Photo on Flickr by Paul Falardeu
Back in 2008 I believed that everyone who had a website was a demi-god. I read a lot of blogs, but it never crossed my mind that I, a mere mortal, should leave a comment. I was a member of a couple of forums, but I lurked. I didn't know I was lurking, I thought keeping silent was the right thing to do since I didn't 'know' anyone and no one had invited me there anyway.
Then in one of the forums where I lurked I saw an ad for Electronic Village Online. There were about a dozen workshops, but the one that caught my eye was called Becoming a Webhead. It read:
"Webheads in Action is a five-year-old community of practice of language teachers worldwide, coordinated by Vance Stevens. We explore Web communication tools and share the best ways of using them in our teaching practices, engage with students in virtual classes, collaborate on projects, and participate in conferences as audience and presenters. This collaboration takes place online, as we are all geographically apart. Would you like to become one of us?"
That last sentence sounded promising. Me becoming a part of an online community! I wanted that. I also wanted my own website, a place where I could share resources and links with my students. Maybe these Webheads could teach me how to create one.
In the introduction to the course they used a lot of words that were unknown to me: synchronous, asynchronous, wiki, podcast... As I was filling in the form to join the workshop, they asked me about the Web 2.0 tools that I had used. Now, what was Web 2.0? It was obviously something I was supposed to know about, so how could I ask? I would just show how ignorant I was. Googling "Web 2.0" never crossed my mind. My mind didn't work like that back then. So, I thought I would just join the group and keep quiet.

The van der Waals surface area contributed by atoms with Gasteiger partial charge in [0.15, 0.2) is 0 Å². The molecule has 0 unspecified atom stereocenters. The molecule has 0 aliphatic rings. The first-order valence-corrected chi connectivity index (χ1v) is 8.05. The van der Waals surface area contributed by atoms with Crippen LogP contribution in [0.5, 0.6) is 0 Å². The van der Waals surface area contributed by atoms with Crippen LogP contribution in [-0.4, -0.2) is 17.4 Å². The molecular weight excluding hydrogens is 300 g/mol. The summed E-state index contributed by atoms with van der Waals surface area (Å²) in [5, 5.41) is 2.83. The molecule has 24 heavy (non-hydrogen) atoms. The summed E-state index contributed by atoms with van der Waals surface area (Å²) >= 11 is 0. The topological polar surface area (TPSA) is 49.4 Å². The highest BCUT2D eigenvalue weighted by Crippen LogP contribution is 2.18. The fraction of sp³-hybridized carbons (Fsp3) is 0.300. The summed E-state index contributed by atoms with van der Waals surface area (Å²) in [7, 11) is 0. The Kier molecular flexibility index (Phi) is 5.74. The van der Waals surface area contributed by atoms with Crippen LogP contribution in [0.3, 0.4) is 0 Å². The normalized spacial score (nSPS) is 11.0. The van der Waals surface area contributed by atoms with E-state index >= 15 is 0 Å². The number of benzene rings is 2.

If you have ever had any contact with the Webheads, then you'll know that keeping quiet is not an option. I was greeted warmly and pulled into the conversation immediately. The forum was bustling with activity. There were quite a few people who were as ignorant as I was. I decided to learn or perish. I ended up sitting in front of my computer for six hours and loving every moment of it. By the end of the workshop I had my own wiki, my own blog (this one) and I had even created a podcast. After the workshop was finished, I joined the Webheads in Action forum. I belonged.
For at least a year all members of my PLN (Personal Learning Network) came from the Webhead forum. Things changed very gradually. The Webheads had me join Twitter and I met more people there. In January 2009 I read about Sue Waters' 31 Day Blogging Challenge on Twitter. I joined and I met some great new people. In April the same year I joined Problogger's 31DBBB challenge. By that time I knew for sure that my main online activity was going to be blogging so I joined every blogging challenge I could find. I still do that. Challenges give me something to write about and I always meet new people during the challenge. During the 31DBBB I met Karenne Sylvester who soon started BELTFree, a community of TEFL bloggers. Together with the Webheads, BELTFree bloggers became a very important part of my PLN. Although the BELTFree Ning is no longer bustling with activity, the ties have remained. We tweet together and read each other's blogs.
Photo on Flickr by Domiriel
How big is my PLN? I honestly have no idea. There are times when I feel I am all alone online. Then there are times I feel almost overwhelmed. But one thing I do know - they are out there all the time. They can help me find that killer warmer I need, they can teach me how to use that new application everyone is talking about, they can show me a thousand new ways to tell a story or teach some grammar. And if I have a problem or a question to ask, there will always be someone out there to help me.